March 20, in case you were wondering what all that chanting from your astrology-focused friends was, is the vernal or spring equinox: the first day of spring, in which the sun reaches its highest point precisely halfway between sunrise and sunset and, in some parts of the world, bisects day and night precisely into 12 hours. In the modern world, it marks the beginning of the calendar in Iran and provides an excuse for people to flock to various archaeological sites that appear to reference it, dancing around, worshipping natural forces, and probably having arguments about astrology.
Before it was New Age, though, marking the vernal equinox was very old-school indeed. A lot of cultures appear to have had some kind of way of celebrating or noting it, though some had slightly more bizarre taste than others. If it's just another Monday for you, it's still a good chance to look back at a part of the physical landscape of Earth's place in the galaxy with a bit of interest — and to see what ancient civilizations made of it.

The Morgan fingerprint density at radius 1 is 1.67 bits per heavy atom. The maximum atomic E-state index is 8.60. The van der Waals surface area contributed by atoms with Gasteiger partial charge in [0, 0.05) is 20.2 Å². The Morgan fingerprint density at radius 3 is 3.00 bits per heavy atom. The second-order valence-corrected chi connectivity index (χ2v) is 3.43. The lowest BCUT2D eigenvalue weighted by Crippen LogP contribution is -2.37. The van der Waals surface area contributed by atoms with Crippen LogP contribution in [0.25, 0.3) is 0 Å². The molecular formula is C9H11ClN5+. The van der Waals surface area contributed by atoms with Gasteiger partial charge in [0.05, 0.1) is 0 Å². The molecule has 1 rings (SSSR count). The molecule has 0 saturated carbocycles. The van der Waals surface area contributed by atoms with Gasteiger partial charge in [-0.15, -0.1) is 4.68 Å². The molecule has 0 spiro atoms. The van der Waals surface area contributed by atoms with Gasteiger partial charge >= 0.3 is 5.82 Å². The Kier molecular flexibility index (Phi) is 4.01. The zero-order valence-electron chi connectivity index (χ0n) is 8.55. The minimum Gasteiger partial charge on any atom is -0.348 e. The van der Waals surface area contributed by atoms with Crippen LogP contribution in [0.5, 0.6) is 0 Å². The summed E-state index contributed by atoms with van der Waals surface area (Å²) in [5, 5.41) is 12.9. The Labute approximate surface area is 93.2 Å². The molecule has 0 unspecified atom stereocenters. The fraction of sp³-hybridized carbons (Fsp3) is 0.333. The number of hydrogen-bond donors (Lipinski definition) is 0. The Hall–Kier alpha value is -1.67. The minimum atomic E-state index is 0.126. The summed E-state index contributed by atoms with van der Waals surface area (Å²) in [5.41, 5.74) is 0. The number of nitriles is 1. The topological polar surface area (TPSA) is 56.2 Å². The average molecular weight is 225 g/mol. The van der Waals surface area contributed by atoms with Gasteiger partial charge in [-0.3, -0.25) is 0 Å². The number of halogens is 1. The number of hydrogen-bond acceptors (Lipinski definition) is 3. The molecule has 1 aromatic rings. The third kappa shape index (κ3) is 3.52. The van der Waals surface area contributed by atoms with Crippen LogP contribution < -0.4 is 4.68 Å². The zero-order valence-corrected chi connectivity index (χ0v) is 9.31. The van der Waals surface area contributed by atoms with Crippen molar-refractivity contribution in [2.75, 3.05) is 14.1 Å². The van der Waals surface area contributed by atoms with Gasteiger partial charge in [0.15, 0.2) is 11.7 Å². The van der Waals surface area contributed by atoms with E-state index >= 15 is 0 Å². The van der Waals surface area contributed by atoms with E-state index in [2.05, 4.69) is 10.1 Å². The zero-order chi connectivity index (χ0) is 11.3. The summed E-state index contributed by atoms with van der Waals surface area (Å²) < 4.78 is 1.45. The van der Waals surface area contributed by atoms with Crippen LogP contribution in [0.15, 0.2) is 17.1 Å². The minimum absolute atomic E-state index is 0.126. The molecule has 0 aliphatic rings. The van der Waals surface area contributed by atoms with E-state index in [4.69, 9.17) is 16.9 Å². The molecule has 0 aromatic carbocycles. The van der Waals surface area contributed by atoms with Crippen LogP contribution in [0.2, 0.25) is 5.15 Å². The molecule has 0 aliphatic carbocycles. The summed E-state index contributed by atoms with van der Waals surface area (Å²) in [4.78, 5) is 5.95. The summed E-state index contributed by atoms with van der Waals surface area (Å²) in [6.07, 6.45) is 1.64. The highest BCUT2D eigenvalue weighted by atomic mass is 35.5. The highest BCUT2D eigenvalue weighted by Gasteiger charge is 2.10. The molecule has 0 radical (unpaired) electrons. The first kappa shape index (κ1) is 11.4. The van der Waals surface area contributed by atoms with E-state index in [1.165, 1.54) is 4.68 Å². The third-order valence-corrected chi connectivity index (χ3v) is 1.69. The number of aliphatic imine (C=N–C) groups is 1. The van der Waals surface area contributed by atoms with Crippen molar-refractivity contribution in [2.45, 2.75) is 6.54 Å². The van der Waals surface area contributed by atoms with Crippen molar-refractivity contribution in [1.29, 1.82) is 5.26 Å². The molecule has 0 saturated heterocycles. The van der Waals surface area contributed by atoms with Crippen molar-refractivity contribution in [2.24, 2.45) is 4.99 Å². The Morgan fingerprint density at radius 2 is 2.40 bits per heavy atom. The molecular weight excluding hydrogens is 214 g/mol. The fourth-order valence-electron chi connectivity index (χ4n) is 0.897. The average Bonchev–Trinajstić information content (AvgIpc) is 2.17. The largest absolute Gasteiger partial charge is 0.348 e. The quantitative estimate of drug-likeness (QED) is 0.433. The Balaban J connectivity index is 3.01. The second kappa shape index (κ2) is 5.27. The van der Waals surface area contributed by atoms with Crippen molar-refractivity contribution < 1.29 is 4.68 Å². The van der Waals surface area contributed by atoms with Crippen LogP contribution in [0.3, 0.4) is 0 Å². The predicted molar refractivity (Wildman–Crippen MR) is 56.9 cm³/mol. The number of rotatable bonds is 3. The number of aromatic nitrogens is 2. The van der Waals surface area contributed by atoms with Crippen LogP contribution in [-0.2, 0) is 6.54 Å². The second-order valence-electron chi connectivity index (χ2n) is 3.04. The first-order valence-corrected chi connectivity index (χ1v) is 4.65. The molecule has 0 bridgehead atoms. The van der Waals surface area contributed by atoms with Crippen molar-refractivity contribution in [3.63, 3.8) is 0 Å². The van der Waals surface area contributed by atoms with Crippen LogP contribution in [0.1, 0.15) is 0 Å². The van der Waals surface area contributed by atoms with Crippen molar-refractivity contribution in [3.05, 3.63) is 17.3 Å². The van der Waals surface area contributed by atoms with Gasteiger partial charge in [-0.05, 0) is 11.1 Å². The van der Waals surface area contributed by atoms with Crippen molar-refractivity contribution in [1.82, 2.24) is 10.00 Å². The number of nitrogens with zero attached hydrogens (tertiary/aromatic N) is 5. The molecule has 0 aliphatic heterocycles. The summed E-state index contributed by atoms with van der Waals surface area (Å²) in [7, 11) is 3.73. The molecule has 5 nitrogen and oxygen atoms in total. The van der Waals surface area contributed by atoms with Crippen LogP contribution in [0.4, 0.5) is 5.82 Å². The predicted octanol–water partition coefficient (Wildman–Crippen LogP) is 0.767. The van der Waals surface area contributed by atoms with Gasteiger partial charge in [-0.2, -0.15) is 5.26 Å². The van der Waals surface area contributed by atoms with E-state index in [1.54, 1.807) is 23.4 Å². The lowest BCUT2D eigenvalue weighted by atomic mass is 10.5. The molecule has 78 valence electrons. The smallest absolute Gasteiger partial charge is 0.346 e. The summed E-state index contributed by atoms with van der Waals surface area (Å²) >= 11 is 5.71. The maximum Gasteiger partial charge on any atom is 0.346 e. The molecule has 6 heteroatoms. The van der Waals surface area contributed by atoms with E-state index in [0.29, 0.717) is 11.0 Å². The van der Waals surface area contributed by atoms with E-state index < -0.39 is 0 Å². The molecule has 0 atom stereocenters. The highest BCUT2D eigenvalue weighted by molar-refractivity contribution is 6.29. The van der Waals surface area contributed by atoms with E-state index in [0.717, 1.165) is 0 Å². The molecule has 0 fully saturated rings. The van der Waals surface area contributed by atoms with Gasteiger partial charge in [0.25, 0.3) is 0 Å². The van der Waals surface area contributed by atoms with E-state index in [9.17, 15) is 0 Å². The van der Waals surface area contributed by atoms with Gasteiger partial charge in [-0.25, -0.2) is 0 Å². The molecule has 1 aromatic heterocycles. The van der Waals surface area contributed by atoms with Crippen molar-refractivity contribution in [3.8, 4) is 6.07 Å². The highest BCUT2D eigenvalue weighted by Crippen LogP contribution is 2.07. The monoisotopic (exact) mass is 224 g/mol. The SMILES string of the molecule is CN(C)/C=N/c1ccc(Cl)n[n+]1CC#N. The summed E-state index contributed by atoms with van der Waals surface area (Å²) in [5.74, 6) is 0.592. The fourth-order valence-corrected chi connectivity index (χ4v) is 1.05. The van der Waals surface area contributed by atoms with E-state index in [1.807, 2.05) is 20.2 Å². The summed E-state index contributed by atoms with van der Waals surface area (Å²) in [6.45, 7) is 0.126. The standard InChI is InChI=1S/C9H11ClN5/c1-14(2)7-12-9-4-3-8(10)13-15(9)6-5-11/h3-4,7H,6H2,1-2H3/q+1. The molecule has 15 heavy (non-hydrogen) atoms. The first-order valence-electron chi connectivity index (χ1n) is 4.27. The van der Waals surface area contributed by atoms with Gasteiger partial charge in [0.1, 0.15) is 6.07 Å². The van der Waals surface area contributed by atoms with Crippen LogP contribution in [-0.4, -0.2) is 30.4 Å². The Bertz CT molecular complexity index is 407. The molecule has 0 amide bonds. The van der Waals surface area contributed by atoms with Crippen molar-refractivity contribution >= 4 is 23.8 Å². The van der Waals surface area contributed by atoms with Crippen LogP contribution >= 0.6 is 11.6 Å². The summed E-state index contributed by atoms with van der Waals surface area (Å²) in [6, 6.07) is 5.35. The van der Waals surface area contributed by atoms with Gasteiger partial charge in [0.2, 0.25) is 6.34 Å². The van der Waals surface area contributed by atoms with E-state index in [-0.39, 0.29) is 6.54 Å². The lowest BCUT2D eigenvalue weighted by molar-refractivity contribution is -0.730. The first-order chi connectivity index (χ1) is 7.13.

From self-castrating gods to botanical poetry and virgin births due to egg accidents, the vernal equinox is the pinnacle of human celebratory weirdness. Happy spring.